I truly believe, if women of today understood how their grandmothers lived — baby machines under the thumb of men and religious men at that — if they had any sense of what life for them was like even 50 years ago, the babies they were forced to have, their constricted life choices, they would fall upon Hobby Lobby with a howl and tear it down brick by brick rather than let them prod our nation back toward that world.
     But they don't know. We're crazy about liberty, and miss, as the Supreme Court did, that here we're talking about the liberty of rich business owners and smug college deans to constrain the ability of minimum-wage clerks and struggling sophomores to run their lives. The Supreme Court gives that a kiss of approval and we shrug and sail into summer.
     No one's religion is violated by participating in the Affordable Care Act. As Eig points out, "There is no mention of contraception in the Bible," and the Roman Catholic Church had no official position on birth control until 1930. What you have is a divide, between those who want to live and let live under neutral civic laws and those who want to shanghai those laws to drag us all back to Christian theocracy, assuming we ever left.
     I should tell Eig I'm sorry for jumping the gun on his book. I promise I'll leap on the bandwagon come fall, if there's room. Alas, it'll be even more timely then, as women's rights keep sliding backward into history.


  1. About 18 months ago, the Searle Research Building on Niles Ave. in Skokie was torn down.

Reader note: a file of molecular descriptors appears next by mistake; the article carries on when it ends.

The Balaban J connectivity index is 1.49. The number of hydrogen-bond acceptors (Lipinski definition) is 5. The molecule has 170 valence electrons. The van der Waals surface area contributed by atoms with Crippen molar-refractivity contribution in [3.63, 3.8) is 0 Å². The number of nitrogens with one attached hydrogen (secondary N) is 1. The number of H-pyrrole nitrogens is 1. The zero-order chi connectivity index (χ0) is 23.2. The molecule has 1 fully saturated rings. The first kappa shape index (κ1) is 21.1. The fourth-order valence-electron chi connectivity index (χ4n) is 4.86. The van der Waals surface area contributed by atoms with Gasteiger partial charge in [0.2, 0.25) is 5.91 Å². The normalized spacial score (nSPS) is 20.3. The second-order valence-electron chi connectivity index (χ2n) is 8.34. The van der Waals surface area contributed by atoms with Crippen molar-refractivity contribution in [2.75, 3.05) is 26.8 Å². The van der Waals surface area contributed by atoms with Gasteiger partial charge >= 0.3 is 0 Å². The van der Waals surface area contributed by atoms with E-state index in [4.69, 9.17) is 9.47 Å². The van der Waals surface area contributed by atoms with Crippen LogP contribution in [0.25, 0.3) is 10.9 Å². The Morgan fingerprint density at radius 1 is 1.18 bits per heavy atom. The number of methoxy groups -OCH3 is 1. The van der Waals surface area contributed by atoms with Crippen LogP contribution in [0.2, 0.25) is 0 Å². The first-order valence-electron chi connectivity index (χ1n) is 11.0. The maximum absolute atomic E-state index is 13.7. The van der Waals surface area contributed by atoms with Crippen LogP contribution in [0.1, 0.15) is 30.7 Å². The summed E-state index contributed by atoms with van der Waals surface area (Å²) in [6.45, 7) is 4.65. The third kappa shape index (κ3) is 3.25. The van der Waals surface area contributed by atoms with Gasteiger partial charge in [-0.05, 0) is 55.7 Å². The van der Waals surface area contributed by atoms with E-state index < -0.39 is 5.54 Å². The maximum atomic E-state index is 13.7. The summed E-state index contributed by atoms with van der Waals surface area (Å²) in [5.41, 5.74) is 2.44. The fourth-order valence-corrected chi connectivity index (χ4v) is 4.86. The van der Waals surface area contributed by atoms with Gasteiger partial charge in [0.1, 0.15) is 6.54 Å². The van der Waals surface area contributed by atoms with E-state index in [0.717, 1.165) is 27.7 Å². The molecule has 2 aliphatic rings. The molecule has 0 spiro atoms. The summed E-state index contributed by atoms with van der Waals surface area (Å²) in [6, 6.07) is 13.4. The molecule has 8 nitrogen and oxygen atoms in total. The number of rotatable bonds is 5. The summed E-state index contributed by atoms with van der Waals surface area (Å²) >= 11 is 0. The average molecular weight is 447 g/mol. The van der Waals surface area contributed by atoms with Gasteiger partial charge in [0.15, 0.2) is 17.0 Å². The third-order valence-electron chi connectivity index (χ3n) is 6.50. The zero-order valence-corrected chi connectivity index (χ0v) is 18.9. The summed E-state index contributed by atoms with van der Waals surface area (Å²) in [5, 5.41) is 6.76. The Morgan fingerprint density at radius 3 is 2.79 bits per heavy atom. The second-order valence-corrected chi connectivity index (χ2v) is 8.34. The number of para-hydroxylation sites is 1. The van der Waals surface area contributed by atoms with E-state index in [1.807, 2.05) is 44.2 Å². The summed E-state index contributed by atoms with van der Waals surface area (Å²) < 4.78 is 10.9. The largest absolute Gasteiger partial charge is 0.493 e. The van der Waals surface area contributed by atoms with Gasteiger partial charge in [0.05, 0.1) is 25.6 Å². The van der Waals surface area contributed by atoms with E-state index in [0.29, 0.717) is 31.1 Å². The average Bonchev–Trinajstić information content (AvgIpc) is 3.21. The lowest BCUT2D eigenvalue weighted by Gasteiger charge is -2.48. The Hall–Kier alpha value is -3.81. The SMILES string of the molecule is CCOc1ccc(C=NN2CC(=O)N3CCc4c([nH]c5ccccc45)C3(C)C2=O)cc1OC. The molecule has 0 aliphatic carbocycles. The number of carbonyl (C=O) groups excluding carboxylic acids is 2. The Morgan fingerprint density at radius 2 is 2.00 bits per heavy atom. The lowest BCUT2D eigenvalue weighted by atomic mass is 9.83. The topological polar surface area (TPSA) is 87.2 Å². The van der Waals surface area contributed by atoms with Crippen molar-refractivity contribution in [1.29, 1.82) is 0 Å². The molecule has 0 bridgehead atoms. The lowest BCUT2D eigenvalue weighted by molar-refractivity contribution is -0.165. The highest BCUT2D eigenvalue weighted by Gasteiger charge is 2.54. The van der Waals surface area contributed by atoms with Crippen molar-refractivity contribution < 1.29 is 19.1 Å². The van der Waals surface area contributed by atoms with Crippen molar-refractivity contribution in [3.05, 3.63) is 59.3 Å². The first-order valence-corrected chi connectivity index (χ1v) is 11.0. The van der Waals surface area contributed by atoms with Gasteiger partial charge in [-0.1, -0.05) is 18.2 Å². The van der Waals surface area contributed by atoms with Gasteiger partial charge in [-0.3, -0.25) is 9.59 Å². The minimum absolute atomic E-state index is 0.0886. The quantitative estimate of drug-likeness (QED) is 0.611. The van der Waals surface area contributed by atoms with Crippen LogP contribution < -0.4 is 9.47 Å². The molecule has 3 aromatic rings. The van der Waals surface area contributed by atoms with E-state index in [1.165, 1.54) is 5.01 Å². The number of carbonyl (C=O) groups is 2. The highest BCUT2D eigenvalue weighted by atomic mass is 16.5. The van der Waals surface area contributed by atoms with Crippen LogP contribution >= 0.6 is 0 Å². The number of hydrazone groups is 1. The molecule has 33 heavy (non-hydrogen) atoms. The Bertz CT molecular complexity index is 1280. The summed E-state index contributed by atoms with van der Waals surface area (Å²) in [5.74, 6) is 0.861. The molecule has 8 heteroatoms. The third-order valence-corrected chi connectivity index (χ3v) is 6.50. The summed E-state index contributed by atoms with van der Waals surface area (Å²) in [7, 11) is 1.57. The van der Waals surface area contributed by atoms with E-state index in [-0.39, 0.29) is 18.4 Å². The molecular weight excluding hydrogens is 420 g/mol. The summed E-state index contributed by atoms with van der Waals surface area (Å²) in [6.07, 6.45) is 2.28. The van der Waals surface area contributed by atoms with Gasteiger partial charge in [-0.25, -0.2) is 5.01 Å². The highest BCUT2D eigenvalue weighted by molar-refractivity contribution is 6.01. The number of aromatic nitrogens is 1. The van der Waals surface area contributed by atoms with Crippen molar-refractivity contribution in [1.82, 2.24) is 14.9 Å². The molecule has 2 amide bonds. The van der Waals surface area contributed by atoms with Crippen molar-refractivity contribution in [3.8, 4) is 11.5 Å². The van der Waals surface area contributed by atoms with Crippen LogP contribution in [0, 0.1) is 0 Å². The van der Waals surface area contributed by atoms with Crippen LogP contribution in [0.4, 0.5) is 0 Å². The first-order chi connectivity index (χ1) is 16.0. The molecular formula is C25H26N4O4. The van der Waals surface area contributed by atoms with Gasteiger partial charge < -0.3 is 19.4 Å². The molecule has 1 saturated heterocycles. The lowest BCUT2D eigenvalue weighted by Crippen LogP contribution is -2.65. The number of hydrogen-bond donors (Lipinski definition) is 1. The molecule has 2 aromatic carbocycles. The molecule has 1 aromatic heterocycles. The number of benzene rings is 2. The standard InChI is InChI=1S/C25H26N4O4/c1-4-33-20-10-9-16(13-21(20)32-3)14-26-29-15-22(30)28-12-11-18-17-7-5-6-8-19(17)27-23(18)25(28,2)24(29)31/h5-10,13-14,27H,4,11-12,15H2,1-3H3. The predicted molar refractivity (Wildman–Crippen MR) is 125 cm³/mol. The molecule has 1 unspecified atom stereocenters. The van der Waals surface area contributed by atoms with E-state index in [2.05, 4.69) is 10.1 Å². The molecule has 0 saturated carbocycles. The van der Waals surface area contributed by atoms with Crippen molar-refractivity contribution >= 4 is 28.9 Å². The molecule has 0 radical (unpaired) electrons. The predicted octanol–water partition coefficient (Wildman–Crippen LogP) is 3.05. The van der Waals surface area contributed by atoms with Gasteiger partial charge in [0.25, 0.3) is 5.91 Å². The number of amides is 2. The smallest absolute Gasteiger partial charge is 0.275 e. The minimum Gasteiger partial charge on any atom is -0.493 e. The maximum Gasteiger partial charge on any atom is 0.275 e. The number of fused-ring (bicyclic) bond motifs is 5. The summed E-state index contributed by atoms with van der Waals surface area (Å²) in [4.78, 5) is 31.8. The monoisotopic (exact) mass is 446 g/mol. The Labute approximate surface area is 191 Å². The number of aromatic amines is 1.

I think this is where the original pill, Enovid, was created.

  2. It seems that Hobby Lobby invests in companies that produce the objectionable birth control. How sincere could their convictions be? But profits nullify hypocrisy, right? Pretty sure that's in the Bible.

  3. Thanks for lending your protest to those that would say this is no big deal. I disagree that Hobby Lobby should be the target for dismantling, though I certainly will never spend a dime there. You can't eliminate the loathsome. What should be dismantled brick by brick is the supreme court which says that the loathsome is lawful, and that a corporation's religious freedom is more important than a woman's health.

    1. I think what they said was, a corporations religious freedom, is more important than your freedom from religion.

  4. Looking into the history of religious opposition to contraception, one finds no scriptural prohibitions but various statements by"Church Fathers" claiming it to be a sin. It probably made social sense when children were needed to work the fields and support you in your old age and high child mortality posed difficulties in that respect. But them days have been over for a long time. Most Christian mainstream denominations have moved away from it, and a crack in the dike of Catholic teaching really appeared during the 1930's when it began to be conceded that sex for reasons other than procreation might not be sinful as long as "artificial" means of contraception were not used. I like what H.L. Menkin wrote when use of the "rhythm method" was approved. "It is now quite lawful for a Catholic woman to avoid pregnancy by a resort to mathematics, though she is still forbidden to resort to physics or chemistry." Of course, the Hobby Lobby case was not about contraception per se but a belief, usnupported by the scientific community, about some methods being abortificants.

    1. Thomas Evans,

      That's a wonderful Mencken quote.

      "Of course, the Hobby Lobby case was not about contraception per se..." Well, up until the next day, that is. "The Supreme Court on Tuesday confirmed that its decision a day earlier extending religious rights to closely held corporations applies broadly to the contraceptive coverage requirement in the new health care law, not just the handful of methods the justices considered in their ruling.